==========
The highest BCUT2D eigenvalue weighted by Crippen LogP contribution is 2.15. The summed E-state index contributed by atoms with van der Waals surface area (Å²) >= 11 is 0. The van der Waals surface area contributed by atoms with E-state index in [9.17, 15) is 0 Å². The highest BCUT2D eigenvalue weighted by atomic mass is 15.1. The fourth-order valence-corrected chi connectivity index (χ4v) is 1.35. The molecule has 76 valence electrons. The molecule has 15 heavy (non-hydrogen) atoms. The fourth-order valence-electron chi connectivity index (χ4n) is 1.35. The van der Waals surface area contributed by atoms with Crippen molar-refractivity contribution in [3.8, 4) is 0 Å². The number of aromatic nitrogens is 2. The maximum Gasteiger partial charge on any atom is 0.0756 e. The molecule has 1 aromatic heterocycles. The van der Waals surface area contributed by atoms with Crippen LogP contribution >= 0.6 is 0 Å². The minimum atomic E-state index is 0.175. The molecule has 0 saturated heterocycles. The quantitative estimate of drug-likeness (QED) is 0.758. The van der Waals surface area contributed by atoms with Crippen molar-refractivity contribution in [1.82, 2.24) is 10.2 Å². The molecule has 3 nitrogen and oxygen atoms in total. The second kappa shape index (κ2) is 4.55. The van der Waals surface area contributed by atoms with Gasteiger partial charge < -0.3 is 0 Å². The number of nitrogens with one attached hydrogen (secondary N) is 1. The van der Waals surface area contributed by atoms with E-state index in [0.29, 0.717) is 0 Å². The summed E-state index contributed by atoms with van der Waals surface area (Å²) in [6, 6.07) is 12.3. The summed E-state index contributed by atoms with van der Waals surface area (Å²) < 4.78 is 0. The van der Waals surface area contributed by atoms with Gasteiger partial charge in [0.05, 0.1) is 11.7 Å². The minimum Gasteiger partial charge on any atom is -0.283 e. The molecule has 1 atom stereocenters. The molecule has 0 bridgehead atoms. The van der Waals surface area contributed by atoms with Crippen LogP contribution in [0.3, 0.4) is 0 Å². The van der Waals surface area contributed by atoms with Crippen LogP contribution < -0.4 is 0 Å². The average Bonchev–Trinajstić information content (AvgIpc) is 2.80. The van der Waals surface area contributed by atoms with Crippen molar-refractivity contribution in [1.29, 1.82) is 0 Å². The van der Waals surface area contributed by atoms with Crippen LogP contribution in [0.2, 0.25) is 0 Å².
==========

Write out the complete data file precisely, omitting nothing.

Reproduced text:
The highest BCUT2D eigenvalue weighted by Crippen LogP contribution is 2.15. The summed E-state index contributed by atoms with van der Waals surface area (Å²) >= 11 is 0. The van der Waals surface area contributed by atoms with E-state index in [9.17, 15) is 0 Å². The highest BCUT2D eigenvalue weighted by atomic mass is 15.1. The fourth-order valence-corrected chi connectivity index (χ4v) is 1.35. The molecule has 76 valence electrons. The molecule has 15 heavy (non-hydrogen) atoms. The fourth-order valence-electron chi connectivity index (χ4n) is 1.35. The van der Waals surface area contributed by atoms with Crippen molar-refractivity contribution in [3.8, 4) is 0 Å². The number of aromatic nitrogens is 2. The maximum Gasteiger partial charge on any atom is 0.0756 e. The molecule has 1 aromatic heterocycles. The van der Waals surface area contributed by atoms with Crippen LogP contribution >= 0.6 is 0 Å². The minimum atomic E-state index is 0.175. The molecule has 0 saturated heterocycles. The quantitative estimate of drug-likeness (QED) is 0.758. The van der Waals surface area contributed by atoms with Crippen molar-refractivity contribution in [1.82, 2.24) is 10.2 Å². The molecule has 3 nitrogen and oxygen atoms in total. The second kappa shape index (κ2) is 4.55. The van der Waals surface area contributed by atoms with Gasteiger partial charge < -0.3 is 0 Å². The number of nitrogens with one attached hydrogen (secondary N) is 1. The van der Waals surface area contributed by atoms with E-state index in [0.29, 0.717) is 0 Å². The summed E-state index contributed by atoms with van der Waals surface area (Å²) in [6, 6.07) is 12.3. The summed E-state index contributed by atoms with van der Waals surface area (Å²) < 4.78 is 0. The van der Waals surface area contributed by atoms with Gasteiger partial charge in [0.05, 0.1) is 11.7 Å². The minimum Gasteiger partial charge on any atom is -0.283 e. The molecule has 1 atom stereocenters. The molecule has 0 bridgehead atoms. The van der Waals surface area contributed by atoms with Crippen LogP contribution in [0.3, 0.4) is 0 Å². The van der Waals surface area contributed by atoms with Crippen LogP contribution < -0.4 is 0 Å². The average Bonchev–Trinajstić information content (AvgIpc) is 2.80. The van der Waals surface area contributed by atoms with Crippen molar-refractivity contribution in [1.29, 1.82) is 0 Å². The van der Waals surface area contributed by atoms with Crippen LogP contribution in [0.2, 0.25) is 0 Å².